Mortgage rate locks tumble amid sharp rate rise

Fewer buyers rushed to lock mortgages last month amid a rapid climb in long-term mortgage rates, reflecting home affordability concerns, reports from Mortgage Capital Trading and Black Knight showed. 

Total mortgage rate locks by dollar volume were down 5% in April from the previous month, according to MCT’s monthly Mortgage Lock Volume Indices report. Compared with the same period last year, the number of rate locks by mortgage volume was down 25.4%. 

The average 30-year conforming mortgage rate climbed to 5.27% last week, marking the highest average since 2009, according to Freddie Mac PMMS. Black Knight’s Optimal Blue OBMMI pricing engine, which considers refinancings and additional data from the Mortgage Bankers Association, finished the month of April at 5.42%.

Refinancing has seen the biggest impact of the rising-rate pressure. Rate locks for rate-and-term refinances, which is driven primarily by a drop in interest rates to lower monthly mortgage payments, were down 36.4% in April from the previous month. Compared with April 2021, rate-and-term refinances were down 89.2%. 

Cash-out refinance activity, in contrast, is led by increasing home values by homeowners seeking to tap into their home equity. In April, cash-out refinance rate locks were down 31.1% from March and slumped 51.7% from a year earlier.

Black Knight’s monthly originations market monitor report showed a similar downward trend of mortgage rate locks. Rate lock production volume activity was down 20.3% month over month, driven by a 50% drop in rate-term-refinance lending activity.

Cash-out refi locks dipped 40% in April as homeowners likely sought other products including Home Equity Line of Credits [HELOCs] or second linens, to access tappable equity without sacrificing historically low first-lien mortgage rates, which were secured with real estate as collateral.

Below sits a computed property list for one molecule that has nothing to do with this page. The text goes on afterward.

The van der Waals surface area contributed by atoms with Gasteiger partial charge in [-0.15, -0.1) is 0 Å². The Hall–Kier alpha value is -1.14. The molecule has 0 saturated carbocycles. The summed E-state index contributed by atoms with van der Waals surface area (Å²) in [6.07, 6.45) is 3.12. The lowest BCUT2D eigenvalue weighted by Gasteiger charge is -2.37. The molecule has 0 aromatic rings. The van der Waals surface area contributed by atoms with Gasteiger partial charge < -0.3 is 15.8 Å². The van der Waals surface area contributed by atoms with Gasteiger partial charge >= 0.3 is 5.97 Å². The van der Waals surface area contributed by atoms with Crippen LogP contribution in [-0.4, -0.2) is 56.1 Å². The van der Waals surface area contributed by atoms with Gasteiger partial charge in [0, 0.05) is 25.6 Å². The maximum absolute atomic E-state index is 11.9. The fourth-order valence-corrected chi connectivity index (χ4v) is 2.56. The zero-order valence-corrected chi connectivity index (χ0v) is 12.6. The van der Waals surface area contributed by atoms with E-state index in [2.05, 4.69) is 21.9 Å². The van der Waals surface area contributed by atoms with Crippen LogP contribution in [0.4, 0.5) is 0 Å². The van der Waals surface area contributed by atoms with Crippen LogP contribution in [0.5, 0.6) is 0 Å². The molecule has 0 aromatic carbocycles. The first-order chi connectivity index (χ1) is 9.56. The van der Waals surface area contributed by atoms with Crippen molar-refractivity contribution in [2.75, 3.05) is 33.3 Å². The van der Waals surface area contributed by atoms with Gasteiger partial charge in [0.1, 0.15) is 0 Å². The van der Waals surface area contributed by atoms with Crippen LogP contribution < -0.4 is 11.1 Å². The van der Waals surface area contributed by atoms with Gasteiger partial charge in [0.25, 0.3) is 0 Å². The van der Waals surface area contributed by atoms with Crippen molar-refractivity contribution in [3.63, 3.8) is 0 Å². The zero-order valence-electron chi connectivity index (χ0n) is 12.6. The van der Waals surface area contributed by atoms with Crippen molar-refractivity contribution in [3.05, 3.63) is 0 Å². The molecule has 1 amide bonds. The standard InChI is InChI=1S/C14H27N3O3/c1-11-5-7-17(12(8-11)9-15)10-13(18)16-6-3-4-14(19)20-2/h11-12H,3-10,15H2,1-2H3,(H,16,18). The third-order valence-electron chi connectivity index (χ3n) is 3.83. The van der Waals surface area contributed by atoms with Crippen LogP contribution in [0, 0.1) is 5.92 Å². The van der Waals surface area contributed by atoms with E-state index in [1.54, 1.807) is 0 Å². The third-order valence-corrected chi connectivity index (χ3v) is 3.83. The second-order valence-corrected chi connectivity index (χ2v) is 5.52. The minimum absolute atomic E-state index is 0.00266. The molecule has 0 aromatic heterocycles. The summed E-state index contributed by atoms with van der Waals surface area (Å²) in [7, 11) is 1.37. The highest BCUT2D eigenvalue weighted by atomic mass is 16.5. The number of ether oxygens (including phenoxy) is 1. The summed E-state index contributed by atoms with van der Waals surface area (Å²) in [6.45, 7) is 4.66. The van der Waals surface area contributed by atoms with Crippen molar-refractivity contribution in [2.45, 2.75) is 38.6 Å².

In a traditional home equity product, the lender disburses a lump sum of cash upfront to the buyer, who then pays the loan back in fixed-rate payments. A HELOC, by contrast, is a revolving line of credit that allows borrowing as needed, with a variable interest rate. 

April’s decline in rate lock activity is “hardly surprising,” said Scott Happ, president at Optimal Blue, citing half of all mortgage holders holding current first lien rates below 3.5%. The combined decline in refinance locks pushed the refi share of the market down to 20% last month, marking the lowest point on record since at least January 2018, when Optimal Blue began tracking the metric. 

“That being said, while purchase locks were down somewhat from March, they remained flat from last April, reflecting consistent and resilient demand from homebuyers,” Happ said in a statement. 

Purchase rate locks measured by MCT, however, were up 2.2% month over month in April and 7.55% from a year earlier, “a bright spot even as mortgage rates have increased rapidly in 2022.”

MCT, founded in 2001, launched its first monthly mortgage lock volume report on Monday. The indices are based on the actual dollar volume of locked loans, not the numbers of applications. 

“Especially in a tight purchase market. Applications are a less reliable metric for the mortgage industry as there is a higher likelihood of having multiple applications per funded loan,” the MCT report noted. 

Black Knight’s monthly market monitor reports provide origination metrics for the U.S. and the top 20 metropolitan statistical areas by share of total origination volume. The New York-Newark-Jersey City regions had the highest rate lock volume at 4.1% in April. The Los Angeles-Long Beach-Anaheim regions had the second-highest lock volume rate (3.9%) trailed by the Washington-Arlington-Alexandria (3.8%) region. 

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